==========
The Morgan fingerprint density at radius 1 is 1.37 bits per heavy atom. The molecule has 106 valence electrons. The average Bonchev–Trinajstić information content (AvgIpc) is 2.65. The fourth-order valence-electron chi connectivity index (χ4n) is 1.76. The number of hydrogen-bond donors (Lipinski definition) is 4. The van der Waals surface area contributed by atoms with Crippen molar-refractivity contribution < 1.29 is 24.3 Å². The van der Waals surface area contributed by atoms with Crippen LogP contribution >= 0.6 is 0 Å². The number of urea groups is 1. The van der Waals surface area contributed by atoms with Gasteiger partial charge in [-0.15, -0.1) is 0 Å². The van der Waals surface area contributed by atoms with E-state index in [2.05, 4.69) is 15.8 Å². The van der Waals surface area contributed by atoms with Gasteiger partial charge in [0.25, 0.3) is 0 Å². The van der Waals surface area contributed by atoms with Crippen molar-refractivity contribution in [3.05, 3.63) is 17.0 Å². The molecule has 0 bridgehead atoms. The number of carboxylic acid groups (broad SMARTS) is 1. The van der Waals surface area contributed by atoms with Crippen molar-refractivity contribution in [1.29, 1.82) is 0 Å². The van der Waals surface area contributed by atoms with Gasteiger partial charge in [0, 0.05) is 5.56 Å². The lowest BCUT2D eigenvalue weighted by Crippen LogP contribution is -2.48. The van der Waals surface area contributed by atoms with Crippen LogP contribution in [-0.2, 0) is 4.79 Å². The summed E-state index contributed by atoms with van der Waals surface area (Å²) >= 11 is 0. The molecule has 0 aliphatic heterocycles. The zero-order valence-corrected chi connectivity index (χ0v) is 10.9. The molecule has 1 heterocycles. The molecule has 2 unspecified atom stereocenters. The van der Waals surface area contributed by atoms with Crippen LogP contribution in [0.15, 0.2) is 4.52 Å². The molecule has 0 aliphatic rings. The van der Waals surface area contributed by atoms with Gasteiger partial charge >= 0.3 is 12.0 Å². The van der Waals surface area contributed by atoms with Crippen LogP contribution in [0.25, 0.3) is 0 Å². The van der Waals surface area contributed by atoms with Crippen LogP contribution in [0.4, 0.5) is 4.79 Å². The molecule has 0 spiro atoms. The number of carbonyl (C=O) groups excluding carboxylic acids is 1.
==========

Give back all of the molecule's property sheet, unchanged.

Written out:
The Morgan fingerprint density at radius 1 is 1.37 bits per heavy atom. The molecule has 106 valence electrons. The average Bonchev–Trinajstić information content (AvgIpc) is 2.65. The fourth-order valence-electron chi connectivity index (χ4n) is 1.76. The number of hydrogen-bond donors (Lipinski definition) is 4. The van der Waals surface area contributed by atoms with Crippen molar-refractivity contribution < 1.29 is 24.3 Å². The van der Waals surface area contributed by atoms with Crippen LogP contribution >= 0.6 is 0 Å². The number of urea groups is 1. The van der Waals surface area contributed by atoms with Gasteiger partial charge in [-0.15, -0.1) is 0 Å². The van der Waals surface area contributed by atoms with E-state index in [2.05, 4.69) is 15.8 Å². The van der Waals surface area contributed by atoms with Gasteiger partial charge in [0.25, 0.3) is 0 Å². The van der Waals surface area contributed by atoms with Crippen molar-refractivity contribution in [3.05, 3.63) is 17.0 Å². The molecule has 0 bridgehead atoms. The number of carboxylic acid groups (broad SMARTS) is 1. The van der Waals surface area contributed by atoms with Crippen molar-refractivity contribution in [1.29, 1.82) is 0 Å². The van der Waals surface area contributed by atoms with Gasteiger partial charge in [0, 0.05) is 5.56 Å². The lowest BCUT2D eigenvalue weighted by Crippen LogP contribution is -2.48. The van der Waals surface area contributed by atoms with Crippen LogP contribution in [-0.2, 0) is 4.79 Å². The summed E-state index contributed by atoms with van der Waals surface area (Å²) >= 11 is 0. The molecule has 0 aliphatic heterocycles. The zero-order valence-corrected chi connectivity index (χ0v) is 10.9. The molecule has 1 heterocycles. The molecule has 2 unspecified atom stereocenters. The van der Waals surface area contributed by atoms with Crippen LogP contribution in [0.15, 0.2) is 4.52 Å². The molecule has 0 aliphatic rings. The van der Waals surface area contributed by atoms with Gasteiger partial charge >= 0.3 is 12.0 Å². The van der Waals surface area contributed by atoms with Crippen LogP contribution in [0.25, 0.3) is 0 Å². The van der Waals surface area contributed by atoms with Crippen LogP contribution in [0.4, 0.5) is 4.79 Å². The molecule has 0 spiro atoms. The number of carbonyl (C=O) groups excluding carboxylic acids is 1.